The internet was buzzing recently with the rumour of a potential 2018 release of the PlayStation 5, but according to industry sources, that’s not going to happen. In fact, it sounds more like the next PlayStation is still some time away and may not arrive until 2020.
The PlayStation 4 was launched in November 2013, seven years after the PS3 (November 2006), which was six years after the PlayStation 2 in March 2000. So really we’re not even five years into the standard seven year life span, but that hasn’t stopped rumours and development artwork finding their way into discussion forums. Images of the final PS3 were readily available at least 18 months before the actual launch, so it’s not unreasonable to be thinking about the next generation.
An interesting article on Kotaku suggests the next, next generation of Sony games console is at more than likely at least two years away. Jason Schreier writes:
Over the past month, I’ve spoken to dozens of game developers, across a variety of disciplines and studios, about the next generation of consoles. Of those, two people said they were directly familiar with plans for Sony’s new console. Those two people both told me that the next PlayStation is unlikely to release in 2019, let alone 2018, although they were careful to be clear that these plans are always shifting. “On a multi-year project, a lot can happen to shift schedules both forward and backward,” one person said. “At some point, Sony’s probably looked at every possible date. It’s all about what they think is the best sweet spot in terms of hardware.” A surprise move by Microsoft or another competitor, for example, could trigger a change in plans.
Most of the developers I spoke to, via phone and email and text, said they had not heard anything about plans for a new PlayStation. Even employees at Sony’s first-party studios said they have not yet been briefed on the existence of a PlayStation 5. People across all the disciplines (design, art, engineering, etc.) at major studios working on games scheduled for 2019 and beyond have told me that if there is information about the PS5 at their companies, they haven’t heard about it. (Those people said they haven’t heard about a new Xbox, either.)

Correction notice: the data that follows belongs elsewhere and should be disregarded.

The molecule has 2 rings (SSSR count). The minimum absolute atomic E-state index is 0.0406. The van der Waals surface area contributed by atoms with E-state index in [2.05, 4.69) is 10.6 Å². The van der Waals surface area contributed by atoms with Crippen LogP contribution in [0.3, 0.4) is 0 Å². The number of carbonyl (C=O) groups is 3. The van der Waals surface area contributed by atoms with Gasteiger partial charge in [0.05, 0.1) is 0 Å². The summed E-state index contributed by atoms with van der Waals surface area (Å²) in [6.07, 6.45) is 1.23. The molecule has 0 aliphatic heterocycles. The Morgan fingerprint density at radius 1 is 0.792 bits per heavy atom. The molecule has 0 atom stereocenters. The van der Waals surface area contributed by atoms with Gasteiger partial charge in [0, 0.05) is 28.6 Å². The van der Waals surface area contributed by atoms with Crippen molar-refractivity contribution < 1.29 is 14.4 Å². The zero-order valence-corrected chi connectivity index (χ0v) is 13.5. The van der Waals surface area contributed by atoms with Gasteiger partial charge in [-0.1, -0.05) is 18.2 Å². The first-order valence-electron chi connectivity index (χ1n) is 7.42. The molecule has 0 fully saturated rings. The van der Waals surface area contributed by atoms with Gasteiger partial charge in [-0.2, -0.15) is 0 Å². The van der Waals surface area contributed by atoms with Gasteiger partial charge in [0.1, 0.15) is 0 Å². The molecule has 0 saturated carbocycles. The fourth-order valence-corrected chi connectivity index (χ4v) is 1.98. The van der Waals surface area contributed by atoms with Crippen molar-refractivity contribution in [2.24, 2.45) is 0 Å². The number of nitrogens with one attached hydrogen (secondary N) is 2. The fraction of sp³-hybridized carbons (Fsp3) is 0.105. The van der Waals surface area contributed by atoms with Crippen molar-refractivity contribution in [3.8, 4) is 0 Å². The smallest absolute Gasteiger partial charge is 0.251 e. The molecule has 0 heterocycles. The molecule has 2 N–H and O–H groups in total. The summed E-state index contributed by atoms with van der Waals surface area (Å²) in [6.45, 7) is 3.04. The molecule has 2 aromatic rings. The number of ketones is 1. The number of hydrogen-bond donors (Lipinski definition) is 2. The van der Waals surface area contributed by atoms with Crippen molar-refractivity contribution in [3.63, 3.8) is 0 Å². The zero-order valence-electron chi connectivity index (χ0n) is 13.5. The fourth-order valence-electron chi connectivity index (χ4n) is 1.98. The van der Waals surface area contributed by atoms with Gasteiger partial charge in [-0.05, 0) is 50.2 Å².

To conclude then, there is some information about the PS5 floating around, but it’s far more limited than it would be if the console’s release was imminent.
Following this article, even more rumours began to circulate, including one started by US games store GameSpot that the PS5 wouldn’t be backwards compatible with the PS4.
This is weird – article on the front page of GameSpot, copy-paste-rewriting my article, says Kotaku reported that the PS5 “may not play PS4 games.” Of course, we did not say anything like that. I’d be shocked if PS5 didn’t let you play PS4 games. https://t.co/Xtn117NMfq pic.twitter.com/fY0Utx37Vk
— Jason Schreier (@jasonschreier) April 11, 2018
As Tom’s Guide writes,
While Microsoft has been on a tear making the Xbox One backwards compatible with older games, the PS4 can’t run games from the PS3. The PS3 ran on a unique architecture, but the PS4 is more like a PC. Assuming the PS5 maintains a PC-style architecture (which is easier for developers to makes games for), it’s more possible that we’ll see backwards compatibility for PS4 games when the PS5 rolls around.
However, just because logic dictates that it’s possible doesn’t mean Sony will make that scenario happen.
Schreier concludes by saying, “At the Game Developers Conference in San Francisco last month, secondhand rumors I heard also suggested a 2020 release.”
This is sure to come up at E3 in June, so stayed tuned.
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